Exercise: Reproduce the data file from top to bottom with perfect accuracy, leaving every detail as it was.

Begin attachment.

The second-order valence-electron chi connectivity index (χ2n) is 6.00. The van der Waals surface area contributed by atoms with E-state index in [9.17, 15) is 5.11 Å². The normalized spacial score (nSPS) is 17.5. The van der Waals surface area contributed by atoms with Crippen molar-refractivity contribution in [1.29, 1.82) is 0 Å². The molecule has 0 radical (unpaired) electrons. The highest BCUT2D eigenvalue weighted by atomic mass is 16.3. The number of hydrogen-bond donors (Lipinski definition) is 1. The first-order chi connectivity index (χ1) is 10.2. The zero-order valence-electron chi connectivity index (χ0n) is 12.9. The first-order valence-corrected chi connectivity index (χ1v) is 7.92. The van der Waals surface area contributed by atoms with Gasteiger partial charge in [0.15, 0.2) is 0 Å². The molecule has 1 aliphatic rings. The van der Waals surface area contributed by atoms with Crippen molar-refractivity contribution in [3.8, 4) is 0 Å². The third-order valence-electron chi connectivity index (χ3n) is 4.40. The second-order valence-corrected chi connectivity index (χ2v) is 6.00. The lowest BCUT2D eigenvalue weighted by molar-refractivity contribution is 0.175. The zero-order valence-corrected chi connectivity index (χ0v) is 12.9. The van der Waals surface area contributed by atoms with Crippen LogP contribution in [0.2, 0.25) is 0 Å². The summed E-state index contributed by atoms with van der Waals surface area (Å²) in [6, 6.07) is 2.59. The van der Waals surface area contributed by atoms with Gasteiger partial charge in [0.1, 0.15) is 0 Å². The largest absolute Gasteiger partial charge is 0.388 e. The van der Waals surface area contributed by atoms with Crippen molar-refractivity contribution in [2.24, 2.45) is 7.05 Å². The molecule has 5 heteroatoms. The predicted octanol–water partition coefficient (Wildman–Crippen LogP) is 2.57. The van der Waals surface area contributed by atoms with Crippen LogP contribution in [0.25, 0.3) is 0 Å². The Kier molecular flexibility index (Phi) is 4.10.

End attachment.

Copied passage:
The second-order valence-electron chi connectivity index (χ2n) is 6.00. The van der Waals surface area contributed by atoms with E-state index in [9.17, 15) is 5.11 Å². The normalized spacial score (nSPS) is 17.5. The van der Waals surface area contributed by atoms with Crippen molar-refractivity contribution in [1.29, 1.82) is 0 Å². The molecule has 0 radical (unpaired) electrons. The highest BCUT2D eigenvalue weighted by atomic mass is 16.3. The number of hydrogen-bond donors (Lipinski definition) is 1. The first-order chi connectivity index (χ1) is 10.2. The zero-order valence-electron chi connectivity index (χ0n) is 12.9. The first-order valence-corrected chi connectivity index (χ1v) is 7.92. The van der Waals surface area contributed by atoms with Gasteiger partial charge in [0.15, 0.2) is 0 Å². The molecule has 1 aliphatic rings. The van der Waals surface area contributed by atoms with Crippen molar-refractivity contribution in [3.8, 4) is 0 Å². The third-order valence-electron chi connectivity index (χ3n) is 4.40. The second-order valence-corrected chi connectivity index (χ2v) is 6.00. The lowest BCUT2D eigenvalue weighted by molar-refractivity contribution is 0.175. The zero-order valence-corrected chi connectivity index (χ0v) is 12.9. The van der Waals surface area contributed by atoms with Crippen LogP contribution in [0.2, 0.25) is 0 Å². The summed E-state index contributed by atoms with van der Waals surface area (Å²) in [6, 6.07) is 2.59. The van der Waals surface area contributed by atoms with Gasteiger partial charge in [0.1, 0.15) is 0 Å². The largest absolute Gasteiger partial charge is 0.388 e. The van der Waals surface area contributed by atoms with Crippen molar-refractivity contribution in [2.24, 2.45) is 7.05 Å². The molecule has 5 heteroatoms. The predicted octanol–water partition coefficient (Wildman–Crippen LogP) is 2.57. The van der Waals surface area contributed by atoms with Crippen LogP contribution in [0.25, 0.3) is 0 Å². The Kier molecular flexibility index (Phi) is 4.10.